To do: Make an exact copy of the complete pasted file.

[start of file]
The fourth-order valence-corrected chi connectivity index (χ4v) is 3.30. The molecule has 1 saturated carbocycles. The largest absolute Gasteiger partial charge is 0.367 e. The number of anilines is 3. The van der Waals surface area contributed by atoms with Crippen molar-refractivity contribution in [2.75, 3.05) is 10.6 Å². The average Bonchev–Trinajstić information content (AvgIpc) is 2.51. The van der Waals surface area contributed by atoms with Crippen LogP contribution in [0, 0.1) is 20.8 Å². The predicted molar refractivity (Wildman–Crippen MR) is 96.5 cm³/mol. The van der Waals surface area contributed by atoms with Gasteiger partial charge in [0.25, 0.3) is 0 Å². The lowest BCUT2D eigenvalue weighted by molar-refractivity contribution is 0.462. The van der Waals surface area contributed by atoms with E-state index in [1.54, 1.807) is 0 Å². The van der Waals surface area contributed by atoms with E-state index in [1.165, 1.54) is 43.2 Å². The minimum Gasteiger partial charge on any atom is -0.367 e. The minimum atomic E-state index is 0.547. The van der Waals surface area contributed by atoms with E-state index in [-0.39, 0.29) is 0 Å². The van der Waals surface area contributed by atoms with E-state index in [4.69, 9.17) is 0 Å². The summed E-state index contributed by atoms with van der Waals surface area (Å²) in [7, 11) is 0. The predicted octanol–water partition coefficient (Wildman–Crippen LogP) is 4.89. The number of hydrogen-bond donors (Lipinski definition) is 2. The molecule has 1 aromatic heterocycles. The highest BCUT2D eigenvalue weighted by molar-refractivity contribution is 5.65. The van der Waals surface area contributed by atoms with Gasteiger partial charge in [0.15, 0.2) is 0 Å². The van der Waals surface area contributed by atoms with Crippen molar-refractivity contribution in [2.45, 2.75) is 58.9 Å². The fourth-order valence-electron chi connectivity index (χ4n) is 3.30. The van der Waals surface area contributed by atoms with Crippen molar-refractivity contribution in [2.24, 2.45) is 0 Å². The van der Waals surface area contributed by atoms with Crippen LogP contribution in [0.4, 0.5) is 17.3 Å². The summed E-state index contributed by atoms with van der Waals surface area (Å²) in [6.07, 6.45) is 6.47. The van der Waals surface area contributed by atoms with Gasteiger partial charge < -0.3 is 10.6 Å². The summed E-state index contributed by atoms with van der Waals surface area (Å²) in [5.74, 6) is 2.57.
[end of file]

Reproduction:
The fourth-order valence-corrected chi connectivity index (χ4v) is 3.30. The molecule has 1 saturated carbocycles. The largest absolute Gasteiger partial charge is 0.367 e. The number of anilines is 3. The van der Waals surface area contributed by atoms with Crippen molar-refractivity contribution in [2.75, 3.05) is 10.6 Å². The average Bonchev–Trinajstić information content (AvgIpc) is 2.51. The van der Waals surface area contributed by atoms with Crippen LogP contribution in [0, 0.1) is 20.8 Å². The predicted molar refractivity (Wildman–Crippen MR) is 96.5 cm³/mol. The van der Waals surface area contributed by atoms with Gasteiger partial charge in [0.25, 0.3) is 0 Å². The lowest BCUT2D eigenvalue weighted by molar-refractivity contribution is 0.462. The van der Waals surface area contributed by atoms with E-state index in [1.54, 1.807) is 0 Å². The van der Waals surface area contributed by atoms with E-state index in [1.165, 1.54) is 43.2 Å². The minimum Gasteiger partial charge on any atom is -0.367 e. The minimum atomic E-state index is 0.547. The van der Waals surface area contributed by atoms with E-state index in [-0.39, 0.29) is 0 Å². The van der Waals surface area contributed by atoms with E-state index in [4.69, 9.17) is 0 Å². The summed E-state index contributed by atoms with van der Waals surface area (Å²) in [7, 11) is 0. The predicted octanol–water partition coefficient (Wildman–Crippen LogP) is 4.89. The number of hydrogen-bond donors (Lipinski definition) is 2. The molecule has 1 aromatic heterocycles. The highest BCUT2D eigenvalue weighted by molar-refractivity contribution is 5.65. The van der Waals surface area contributed by atoms with Gasteiger partial charge in [0.15, 0.2) is 0 Å². The van der Waals surface area contributed by atoms with Crippen molar-refractivity contribution in [2.45, 2.75) is 58.9 Å². The fourth-order valence-electron chi connectivity index (χ4n) is 3.30. The van der Waals surface area contributed by atoms with Crippen molar-refractivity contribution in [2.24, 2.45) is 0 Å². The van der Waals surface area contributed by atoms with Crippen LogP contribution in [0.4, 0.5) is 17.3 Å². The summed E-state index contributed by atoms with van der Waals surface area (Å²) in [6.07, 6.45) is 6.47. The van der Waals surface area contributed by atoms with Gasteiger partial charge < -0.3 is 10.6 Å². The summed E-state index contributed by atoms with van der Waals surface area (Å²) in [5.74, 6) is 2.57.